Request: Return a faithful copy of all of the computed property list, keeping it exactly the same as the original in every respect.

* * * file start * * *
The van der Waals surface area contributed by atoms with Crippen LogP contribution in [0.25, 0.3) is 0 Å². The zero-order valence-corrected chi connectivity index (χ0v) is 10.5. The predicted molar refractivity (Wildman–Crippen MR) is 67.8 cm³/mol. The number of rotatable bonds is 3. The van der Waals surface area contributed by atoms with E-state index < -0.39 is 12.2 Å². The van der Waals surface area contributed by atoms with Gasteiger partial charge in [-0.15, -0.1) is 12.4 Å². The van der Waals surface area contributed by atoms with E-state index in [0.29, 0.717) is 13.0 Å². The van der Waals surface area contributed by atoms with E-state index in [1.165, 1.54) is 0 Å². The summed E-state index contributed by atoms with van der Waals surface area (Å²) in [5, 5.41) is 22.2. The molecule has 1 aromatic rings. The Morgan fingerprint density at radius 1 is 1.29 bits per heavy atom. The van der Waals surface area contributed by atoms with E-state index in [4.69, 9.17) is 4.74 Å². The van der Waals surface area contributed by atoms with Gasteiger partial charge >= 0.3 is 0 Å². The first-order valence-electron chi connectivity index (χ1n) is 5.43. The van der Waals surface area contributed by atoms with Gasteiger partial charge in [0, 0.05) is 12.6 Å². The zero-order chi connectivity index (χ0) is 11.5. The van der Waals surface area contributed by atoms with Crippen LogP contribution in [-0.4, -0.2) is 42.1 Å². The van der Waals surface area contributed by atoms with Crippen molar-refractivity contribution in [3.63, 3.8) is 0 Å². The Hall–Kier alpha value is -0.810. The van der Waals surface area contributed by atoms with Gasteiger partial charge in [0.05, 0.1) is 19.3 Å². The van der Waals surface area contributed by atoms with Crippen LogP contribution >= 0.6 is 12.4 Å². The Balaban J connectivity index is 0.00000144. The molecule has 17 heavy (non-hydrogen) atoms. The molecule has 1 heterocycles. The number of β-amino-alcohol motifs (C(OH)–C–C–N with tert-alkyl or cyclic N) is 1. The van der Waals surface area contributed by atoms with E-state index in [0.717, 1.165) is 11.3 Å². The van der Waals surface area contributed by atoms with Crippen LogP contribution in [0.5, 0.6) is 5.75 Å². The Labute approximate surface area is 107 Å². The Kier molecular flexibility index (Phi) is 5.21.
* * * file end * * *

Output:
The van der Waals surface area contributed by atoms with Crippen LogP contribution in [0.25, 0.3) is 0 Å². The zero-order valence-corrected chi connectivity index (χ0v) is 10.5. The predicted molar refractivity (Wildman–Crippen MR) is 67.8 cm³/mol. The number of rotatable bonds is 3. The van der Waals surface area contributed by atoms with E-state index < -0.39 is 12.2 Å². The van der Waals surface area contributed by atoms with Gasteiger partial charge in [-0.15, -0.1) is 12.4 Å². The van der Waals surface area contributed by atoms with E-state index in [0.29, 0.717) is 13.0 Å². The van der Waals surface area contributed by atoms with E-state index in [1.165, 1.54) is 0 Å². The summed E-state index contributed by atoms with van der Waals surface area (Å²) in [5, 5.41) is 22.2. The molecule has 1 aromatic rings. The Morgan fingerprint density at radius 1 is 1.29 bits per heavy atom. The van der Waals surface area contributed by atoms with E-state index in [4.69, 9.17) is 4.74 Å². The van der Waals surface area contributed by atoms with Gasteiger partial charge >= 0.3 is 0 Å². The first-order valence-electron chi connectivity index (χ1n) is 5.43. The van der Waals surface area contributed by atoms with Gasteiger partial charge in [0, 0.05) is 12.6 Å². The zero-order chi connectivity index (χ0) is 11.5. The van der Waals surface area contributed by atoms with Crippen LogP contribution in [-0.4, -0.2) is 42.1 Å². The van der Waals surface area contributed by atoms with Crippen molar-refractivity contribution in [3.63, 3.8) is 0 Å². The Hall–Kier alpha value is -0.810. The van der Waals surface area contributed by atoms with Gasteiger partial charge in [0.05, 0.1) is 19.3 Å². The van der Waals surface area contributed by atoms with Crippen LogP contribution >= 0.6 is 12.4 Å². The Balaban J connectivity index is 0.00000144. The molecule has 17 heavy (non-hydrogen) atoms. The molecule has 1 heterocycles. The number of β-amino-alcohol motifs (C(OH)–C–C–N with tert-alkyl or cyclic N) is 1. The van der Waals surface area contributed by atoms with E-state index in [0.717, 1.165) is 11.3 Å². The van der Waals surface area contributed by atoms with Crippen LogP contribution in [0.5, 0.6) is 5.75 Å². The Labute approximate surface area is 107 Å². The Kier molecular flexibility index (Phi) is 5.21.